In India, we had soup only occasionally. The ubiquitous tomato soup sometimes or the sweet corn soup when we went out for a Chinese meal.
I discovered soups in their entire gamut of flavours and consistencies (including lentil soup or good old dal!) after coming to Canada.
In cooler months – so half the year, basically! – we had soup for dinner very often.
I learnt to make carrot and celery soup and butternut squash soup, etc., and we enjoyed a hearty bowl with crusty bread.
Sharon, a colleague at work who has become a good friend, is also interested in trying out new restaurants and we often plan an evening out with both our families.
We go to some of my favourite restaurants and to some of hers. It’s our way of introducing our children to varied cuisines. We also like to go to ones neither of us has been to before.
So when I first heard of a soup kitchen, I thought we must try it. A whole restaurant devoted to soups!
The next day, I asked Sharon if she wanted to try a soup kitchen.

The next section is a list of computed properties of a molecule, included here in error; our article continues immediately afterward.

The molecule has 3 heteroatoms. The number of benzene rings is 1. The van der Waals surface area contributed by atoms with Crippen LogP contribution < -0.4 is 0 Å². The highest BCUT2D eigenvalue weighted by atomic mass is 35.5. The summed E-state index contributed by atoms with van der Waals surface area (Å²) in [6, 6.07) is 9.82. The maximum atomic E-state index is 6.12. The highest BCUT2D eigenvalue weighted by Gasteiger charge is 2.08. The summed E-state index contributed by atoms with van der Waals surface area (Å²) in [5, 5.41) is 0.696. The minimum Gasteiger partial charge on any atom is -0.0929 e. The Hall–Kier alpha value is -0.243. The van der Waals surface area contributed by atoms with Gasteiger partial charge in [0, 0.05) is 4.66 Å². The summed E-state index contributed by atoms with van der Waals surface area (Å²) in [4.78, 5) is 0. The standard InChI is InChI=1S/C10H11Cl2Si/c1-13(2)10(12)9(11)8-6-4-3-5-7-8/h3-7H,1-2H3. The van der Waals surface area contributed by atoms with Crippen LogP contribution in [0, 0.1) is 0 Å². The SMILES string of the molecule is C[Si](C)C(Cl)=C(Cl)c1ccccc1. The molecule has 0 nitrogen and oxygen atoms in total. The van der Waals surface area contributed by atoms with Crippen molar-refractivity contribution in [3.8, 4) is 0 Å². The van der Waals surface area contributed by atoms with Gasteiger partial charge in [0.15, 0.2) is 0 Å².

“What do you mean, ‘try’?” she asked. “You want to volunteer at one? What a lovely idea!”
I was happy that she was on board with the idea of going to a soup kitchen, but didn’t understand the volunteer bit. Did one volunteer at these restaurants?
Were these soup kitchens like the restaurant we’d seen in the Far East where doctors, lawyers and other professionals volunteered their time at a restaurant?
They cooked, cleaned and served, all for free, with the proceeds of the day going to good causes.
Was a soup kitchen like that?
I have a talent for making a short story long and by the time I’d finished explaining the concept to Sharon – with a few digressions along the way about our trip, the fabulous shopping and the like – she was looking a little dazed.
“No, no, a soup kitchen is not a restaurant,” she managed to interject when I paused for breath.
She then explained what a soup kitchen really was, a place where they served hot soup to the needy and homeless, people who needed the comfort of coming into a warm place and seeing a friendly face.
I agreed that it was a lovely idea indeed and our next family date was at a soup kitchen when we signed up to volunteer with our spouses and children.
– Jyothi Ramachandran
What’s your story? Every newcomer, no matter how savvy or where he or she comes from, has a Fresh Off the Plane (FOP) story to share about their early days in Canada. Do you want to share your story? E-mail it to us at email@example.comPosted: Jan 5, 2016